Xavier is a different program than the one Miller left in 2009, after the Musketeers lost in the Sweet 16 to Pitt. The opportunity to join the Big East Conference in 2013 expanded the potential for the program. We’ve seen Villanova reach the Final Four three times in the new Big East and twice win the NCAA championship, as well as XU earning a No. 1 seed after winning the league’s 2018 title. In other leagues, only twice had the Musketeers been as seeded as high as No. 3.
It became an opportunity for Miller to go home. He coached 10 years in Southwestern Ohio, from his two years with the Miami RedHawks to four as an assistant at Xavier and four more as a head coach. And home also meant the Big East, where he spent five years as a star point guard at Pitt. He still is fourth in career assists among the conference’s players.
“I would have never been able to predict I was coming back here. But to be able to come back here and be part of the Big East, it’s just incredible,” Miller said. “In recruiting now, it’s something I find myself always talking about. Unless you’ve played in the Big East Tournament, unless you’ve been in the Big East – and I have – it is unexplainable.
“No one had to sell me on anything. I regretted leaving Xavier. Nothing detrimental to Arizona; I loved my time there. I wish we’d done even better than we did. But there’s always been something about this place that meant a lot to me. Maybe it’s the similarities to Pittsburgh. Maybe it’s their unreal love for college basketball. I’ve always felt comfortable here. When it became apparent that I might have a chance, there was no selling.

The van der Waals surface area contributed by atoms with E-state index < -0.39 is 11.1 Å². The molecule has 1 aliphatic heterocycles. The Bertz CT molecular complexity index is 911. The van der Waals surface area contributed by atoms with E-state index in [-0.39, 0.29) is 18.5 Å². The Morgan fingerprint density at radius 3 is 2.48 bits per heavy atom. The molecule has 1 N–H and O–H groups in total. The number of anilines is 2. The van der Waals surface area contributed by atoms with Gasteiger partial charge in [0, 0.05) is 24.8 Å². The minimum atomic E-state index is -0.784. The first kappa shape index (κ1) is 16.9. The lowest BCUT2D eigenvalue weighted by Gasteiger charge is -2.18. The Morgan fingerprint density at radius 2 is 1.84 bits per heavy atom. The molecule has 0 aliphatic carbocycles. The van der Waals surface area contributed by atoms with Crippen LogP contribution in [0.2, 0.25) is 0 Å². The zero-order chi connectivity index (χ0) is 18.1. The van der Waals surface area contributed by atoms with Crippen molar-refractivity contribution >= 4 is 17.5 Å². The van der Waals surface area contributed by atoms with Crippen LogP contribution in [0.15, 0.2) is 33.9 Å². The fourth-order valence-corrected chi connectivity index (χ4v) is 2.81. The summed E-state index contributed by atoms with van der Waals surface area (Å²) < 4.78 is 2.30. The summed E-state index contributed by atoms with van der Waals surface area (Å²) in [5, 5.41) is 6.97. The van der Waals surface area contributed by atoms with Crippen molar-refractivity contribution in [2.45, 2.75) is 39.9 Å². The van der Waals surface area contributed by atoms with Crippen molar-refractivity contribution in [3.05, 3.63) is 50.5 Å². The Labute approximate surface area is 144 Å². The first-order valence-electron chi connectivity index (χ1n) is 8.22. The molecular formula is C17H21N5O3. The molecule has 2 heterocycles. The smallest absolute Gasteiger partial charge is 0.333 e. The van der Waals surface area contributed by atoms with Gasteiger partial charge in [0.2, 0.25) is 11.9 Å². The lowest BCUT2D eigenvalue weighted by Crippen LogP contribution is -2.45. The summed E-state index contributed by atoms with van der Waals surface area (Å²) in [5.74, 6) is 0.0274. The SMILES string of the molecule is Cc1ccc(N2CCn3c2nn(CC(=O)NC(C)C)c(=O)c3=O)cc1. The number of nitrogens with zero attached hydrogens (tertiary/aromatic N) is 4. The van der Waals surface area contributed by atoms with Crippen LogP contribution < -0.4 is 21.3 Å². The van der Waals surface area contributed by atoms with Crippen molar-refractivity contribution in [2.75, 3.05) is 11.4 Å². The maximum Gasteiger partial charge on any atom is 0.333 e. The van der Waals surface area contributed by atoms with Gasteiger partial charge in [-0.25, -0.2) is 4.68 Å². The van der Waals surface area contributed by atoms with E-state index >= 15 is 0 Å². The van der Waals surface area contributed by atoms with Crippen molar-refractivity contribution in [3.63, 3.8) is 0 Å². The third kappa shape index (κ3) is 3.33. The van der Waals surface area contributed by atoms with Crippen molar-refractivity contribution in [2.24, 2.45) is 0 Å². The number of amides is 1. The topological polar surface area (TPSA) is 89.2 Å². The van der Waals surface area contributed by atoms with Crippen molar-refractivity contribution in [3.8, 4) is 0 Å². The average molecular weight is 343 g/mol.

“It was just a matter of I wanted to make sure they knew who I am, what I did, to be able to address any questions they might have about Arizona, to be able to address them honestly, in a good way, so they would know I could be the coach that would help them have a great future.”
How much of that future might be interrupted, if any, won’t be known until the future. The possibility of a suspension for Miller exists when the IARP presents its verdict. Auburn’s coach, Bruce Pearl, was docked two games of the most recent season when the case that developed from the arrest of Chuck Person, Tigers associate head coach in 2017, was adjudicated by the NCAA’s infractions committee last December.
Until the Arizona case is resolved, Miller will pour his passion into coaching the Musketeers while endeavoring to rememb Butler Bulldogs clothes er there is a world outside the game. He literally is taking time to smell the … grass. The aroma of a freshly mowed lawn is abundant where Miller is from, but not where he lately has been.
“I think what I’ve come to realize is: more doesn’t mean better. Being able to have balance to enjoy moments, life outside of the job, to enjoy the game as what it is …” Miller said, as we conversed over our meals in early June. “Yesterday was the first time I was really on the court. We were beginning our summer program, and I really enjoyed it. I could have stayed out there all day.”